Consider the sentences 'Caissa is a cat' and 'Every cat is an animal.' Edward the Nominalist made two claims in an earlier comment thread that stuck in my Fregean craw:
1. The relation between 'Caissa' and 'cat' is the same as the relation between 'cat' and 'animal'.
2. The relation between *Caissa* and *cat* is the same as the relation between *cat* and *animal.*
Single quotes are being used in the usual way to draw attention to the expression enclosed within them. Asterisks are being used to draw attention to the concept expressed by the linguistic item enclosed within them. I take it we agree that concepts are mental in nature in the sense that, were there no minds, there would be no concepts.
Affirming (2), Edward commits himself to individual or singular concepts. I deny that there are individual concepts and so I reject (2). Rejecting (2), I take the side of the Fregeans against the traditional formal logicians who think that singular propositions can be analyzed as general. Thus 'Caissa is a cat' gets analyzed by the TFL-ers as 'Every Caissa is a cat.'
To discuss this profitably we need to agree on the following definition of 'individual concept':
D1. C is an individual concept of x =df x is an instance of C, and it is not possible that there be a y distinct from x such that y is an instance of C.
So if there is an individual concept of my cat Caissa, then Caissa instantiates this concept and nothing distinct from Caissa does or could instantiate it. We can therefore say that individual concepts, if there are any, 'capture' or 'grasp' or 'make present to the mind' the very haecceity (thisness) of the individuals of which they are the individual concepts.
We can also speak of individual concepts as singular concepts and contrast them with general concepts. *Cat* is a general concept. What makes it general is not that it has many instances, but that it can have many (two or more) instances. General concepts are thus multiply instantiable.
The concept C1 expressed by 'the fattest cat that ever lived and ever will live' is also general. For, supposing that Oscar instantiates this concept, it is possible that some other feline instantiate it. Thus C1 does not capture the haecceity of Oscar or of any cat. C1 is general, not singular. C1 is multiply instantiable in the sense that it can have two or more instances, though not in the same possible world.
And so from the fact that a concept applies to exactly one thing if it applies to anything, one cannot validly infer that it is an individual or singular concept. Such a concept must capture the very identity or thisness of the thing of which it is a concept. This is an important point. To push further I introduce a definition and a lemma.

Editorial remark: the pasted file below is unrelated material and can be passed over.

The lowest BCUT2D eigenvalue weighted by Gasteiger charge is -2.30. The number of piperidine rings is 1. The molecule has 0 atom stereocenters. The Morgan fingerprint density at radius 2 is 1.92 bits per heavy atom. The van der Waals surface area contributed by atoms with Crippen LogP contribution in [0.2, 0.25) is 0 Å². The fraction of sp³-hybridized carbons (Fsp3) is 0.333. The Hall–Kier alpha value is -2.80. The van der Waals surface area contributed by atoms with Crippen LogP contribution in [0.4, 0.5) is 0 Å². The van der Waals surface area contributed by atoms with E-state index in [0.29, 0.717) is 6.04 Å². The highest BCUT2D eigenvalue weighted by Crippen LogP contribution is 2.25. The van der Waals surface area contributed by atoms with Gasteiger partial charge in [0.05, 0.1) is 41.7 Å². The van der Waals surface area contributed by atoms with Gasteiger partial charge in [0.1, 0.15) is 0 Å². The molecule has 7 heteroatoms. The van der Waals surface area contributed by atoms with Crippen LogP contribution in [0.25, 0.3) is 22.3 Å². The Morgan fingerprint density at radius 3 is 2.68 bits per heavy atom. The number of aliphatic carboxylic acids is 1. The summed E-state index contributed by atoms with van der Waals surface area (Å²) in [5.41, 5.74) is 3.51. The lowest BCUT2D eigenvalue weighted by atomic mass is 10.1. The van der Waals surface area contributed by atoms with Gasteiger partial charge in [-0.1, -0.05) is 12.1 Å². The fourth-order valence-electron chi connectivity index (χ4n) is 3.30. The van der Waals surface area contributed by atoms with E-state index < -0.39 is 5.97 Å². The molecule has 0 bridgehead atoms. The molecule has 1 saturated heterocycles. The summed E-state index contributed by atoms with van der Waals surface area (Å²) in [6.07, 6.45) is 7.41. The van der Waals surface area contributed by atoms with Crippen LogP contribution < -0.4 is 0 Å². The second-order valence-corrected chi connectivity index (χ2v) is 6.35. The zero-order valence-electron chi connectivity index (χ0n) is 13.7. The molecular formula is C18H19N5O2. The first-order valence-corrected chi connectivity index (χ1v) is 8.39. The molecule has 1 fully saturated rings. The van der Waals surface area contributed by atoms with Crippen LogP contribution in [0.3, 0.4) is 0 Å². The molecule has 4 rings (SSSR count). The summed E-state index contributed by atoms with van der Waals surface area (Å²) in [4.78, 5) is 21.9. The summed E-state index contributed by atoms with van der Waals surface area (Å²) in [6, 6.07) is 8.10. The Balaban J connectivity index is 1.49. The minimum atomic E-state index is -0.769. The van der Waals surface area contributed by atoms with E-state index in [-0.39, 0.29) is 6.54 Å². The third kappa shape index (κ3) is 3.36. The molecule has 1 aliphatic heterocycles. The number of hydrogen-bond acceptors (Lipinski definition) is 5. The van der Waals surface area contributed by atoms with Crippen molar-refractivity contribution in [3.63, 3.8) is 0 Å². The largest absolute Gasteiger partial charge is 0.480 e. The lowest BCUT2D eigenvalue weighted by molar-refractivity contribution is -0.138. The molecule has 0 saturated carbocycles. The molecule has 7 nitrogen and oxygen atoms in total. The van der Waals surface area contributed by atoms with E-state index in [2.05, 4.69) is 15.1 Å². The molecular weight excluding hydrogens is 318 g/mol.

D2. C is a pure concept =df C involves no specific individual and can be grasped without reference to any specific individual.
Thus 'green,' 'green door,' 'bigger than a barn,' 'self-identical,' and 'married to someone' all express pure concepts. 'Taller than the Washington Monument,' 'married to Heidegger,' and 'identical to Heidegger' express impure concepts.
Lemma 1: No individual concept is a pure concept.
Proof. By (D1), if C is an individual concept of x, then it is not possible that there be a y distinct from x such that y instantiates C. But every pure concept, no matter how specific, is possibly such as to have two or more instances. Therefore, no individual concept is a pure concept.
Consider the famous Max Black example of two iron spheres alike in all monadic and relational respects. A pure concept of either, no matter how specific, would also be a pure concept of the other. And so the haecceity of neither would be captured by that pure concept.
Lemma 2. No individual concept is an impure concept.
Proof. An individual concept is either pure or impure. If C is impure, then by (D2) it must involve an individual. And if C is an individual concept it must involve the very individual of which it is the individual concept. But individuum ineffabile est: no individual can be grasped as an individual. But that is precisely what one would have to be able to do to have an impure concept of an individual. Therefore, no individual concept is an impure concept.
Putting the lemmata together, it follows that an individual concept cannot be either pure or impure. But it must be one or the other. So there are no individual concepts. Q. E. D.!